5 great tips for “peace of mind”

5 great tips for   “peace of mind”1.   Execute a will.
Estate planning isn’t just for the wealthy. As adults, we all NEED an estate   plan. Your will specifies what happens to your property when you die. This is   important because your state has a default set of rules for people who do not   leave instructions.
For most Americans, an estate plan is most commonly referred to as a will or   “last will and testament”. It spells out who gets what from your   estate. A hand written will can be valid, however it’s drastically safer to   have a lawyer prepare your will and walk you thru the formal execution of it.   If you have a spouse or children, you really need a will to reduce confusion   and conflict and to make sure your loved ones are properly taken care of.

2. Designate your   health care wishes.
Who will make important medical decisions for you in the event of an accident   or illness?  Without the appropriate legal estate planning, your next of   kin will attempt to make the decisions. But does he or she know all your   wishes?
You NEED to protect your life by at least appointing a health care power of   attorney in your will. This designates the person who will legally make   decisions on your behalf.  Your power of attorney is legally bound to   make the decisions that you want, not what they think is best.
If you want to go an extra mile, you can execute a living will.  This   document was created to legally make known your wishes for different medical   situations, especially when medical care and treatment is prolonged. It can   also be referred to as an advance directive, health care directive, or a   physician’s directive. Then your health care agent will be bound to act   according to this document.  If you chose to neglect both of these   health care documents, your life could end up in the hands of someone you   don’t trust.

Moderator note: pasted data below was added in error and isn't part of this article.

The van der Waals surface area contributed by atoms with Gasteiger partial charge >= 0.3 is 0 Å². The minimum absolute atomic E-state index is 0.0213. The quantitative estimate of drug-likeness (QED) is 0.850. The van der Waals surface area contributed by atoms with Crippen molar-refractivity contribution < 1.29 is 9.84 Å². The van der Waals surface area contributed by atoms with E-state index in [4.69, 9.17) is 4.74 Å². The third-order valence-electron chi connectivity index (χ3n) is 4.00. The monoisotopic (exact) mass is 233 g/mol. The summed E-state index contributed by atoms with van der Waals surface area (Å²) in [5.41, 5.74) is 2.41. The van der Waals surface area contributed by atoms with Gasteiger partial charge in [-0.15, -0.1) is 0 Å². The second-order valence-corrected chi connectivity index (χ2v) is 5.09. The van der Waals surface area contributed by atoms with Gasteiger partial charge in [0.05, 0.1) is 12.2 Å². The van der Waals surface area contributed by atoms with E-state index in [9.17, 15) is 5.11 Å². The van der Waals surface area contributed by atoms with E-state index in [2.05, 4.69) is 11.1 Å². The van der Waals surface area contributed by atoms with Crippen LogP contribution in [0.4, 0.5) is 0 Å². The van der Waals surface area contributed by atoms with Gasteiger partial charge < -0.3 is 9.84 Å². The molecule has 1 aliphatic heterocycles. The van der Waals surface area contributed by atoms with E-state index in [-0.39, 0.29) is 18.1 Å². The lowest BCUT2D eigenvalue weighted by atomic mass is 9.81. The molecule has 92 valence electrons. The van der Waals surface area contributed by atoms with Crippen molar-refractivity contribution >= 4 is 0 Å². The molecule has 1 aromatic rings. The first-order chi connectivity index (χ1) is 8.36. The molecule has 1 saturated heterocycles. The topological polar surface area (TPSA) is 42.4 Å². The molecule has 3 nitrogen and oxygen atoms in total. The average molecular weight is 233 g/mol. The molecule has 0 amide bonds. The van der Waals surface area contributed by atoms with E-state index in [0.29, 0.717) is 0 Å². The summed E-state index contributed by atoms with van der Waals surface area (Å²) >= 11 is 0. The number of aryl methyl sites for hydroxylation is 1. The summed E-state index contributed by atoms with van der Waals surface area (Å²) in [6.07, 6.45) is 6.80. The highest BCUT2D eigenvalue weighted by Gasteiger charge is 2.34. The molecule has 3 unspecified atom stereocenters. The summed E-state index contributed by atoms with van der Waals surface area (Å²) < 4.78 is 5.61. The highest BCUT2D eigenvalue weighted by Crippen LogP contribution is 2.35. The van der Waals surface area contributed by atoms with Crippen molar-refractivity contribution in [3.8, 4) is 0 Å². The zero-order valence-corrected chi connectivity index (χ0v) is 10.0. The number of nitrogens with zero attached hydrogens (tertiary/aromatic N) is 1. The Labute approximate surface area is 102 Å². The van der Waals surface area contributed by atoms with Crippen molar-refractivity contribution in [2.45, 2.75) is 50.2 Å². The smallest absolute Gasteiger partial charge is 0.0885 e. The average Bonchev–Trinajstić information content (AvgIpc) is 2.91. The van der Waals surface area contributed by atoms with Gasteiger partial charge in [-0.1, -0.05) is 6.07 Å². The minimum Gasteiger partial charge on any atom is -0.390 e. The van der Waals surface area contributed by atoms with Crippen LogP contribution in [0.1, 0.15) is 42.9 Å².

3. Select your beneficiaries   and be certain.
Do you have a life insurance policy or retirement plan?  Who are your   beneficiaries?  If you have not listed your beneficiaries, you and your   family could be in for a big surprise.
Life insurance and retirement plans will automatically pay the designated   beneficiary when the policy holder passes away.  To make sure your heirs   get their inheritance, you should designate each of them by name as   beneficiaries. Avoid listing your estate itself as beneficiary. If your   estate gets paid directly, your loved ones, who are your true beneficiaries,   will be in for a long wait before they can be paid and your creditors could   lay claim on your money before them. Those beneficiary blanks are very   critical.

4. Get insurance,   even if you are renting.
Property insurance is an absolute must when protecting your property and it   isn’t just for homeowners.  Even if you rent, you need insurance.    Homeowner’s or renter’s insurance primarily covers you against property loss   due to damage or theft. It can also be important if you’re ever sued.
When guests come onto your property, you legally take on a certain amount of   implied liability for their safety.  If someone is injured while on your   property, you could be held responsible, and even sued.  Fortunately,   the typical property insurance policy will reduce the liability and provide   protection for you.  Guest medical coverage can pay for your guest’s   medical bills, if included in your policy.  For the cost of a renter’s   insurance policy (at most $15/month), you simply CANNOT afford to neglect   this coverage.

5. Separate your   business.
If you run your own business, you should consider a limited liability   business entity.  Running a sole proprietorship is simpler, but it   exposes you and your family to certain risks. This same fact applies to   partnership entities as well. Creditors and even dissatisfied clients can   come after you personally, putting your personal assets, such as your home,   in jeopardy.
To alleviate this concern, you can easily setup a basic corporation or a   limited liability company (LLC). Consult with your attorney to determine   which entity is right for you. This way, when you sign contracts and incur   business debt, you are only putting the business on the line.  Once your   business is a legal entity, it’s important to run the business properly to   shield your business from liability. Without being a formal business entity,   you have no way to limiting your personal liability.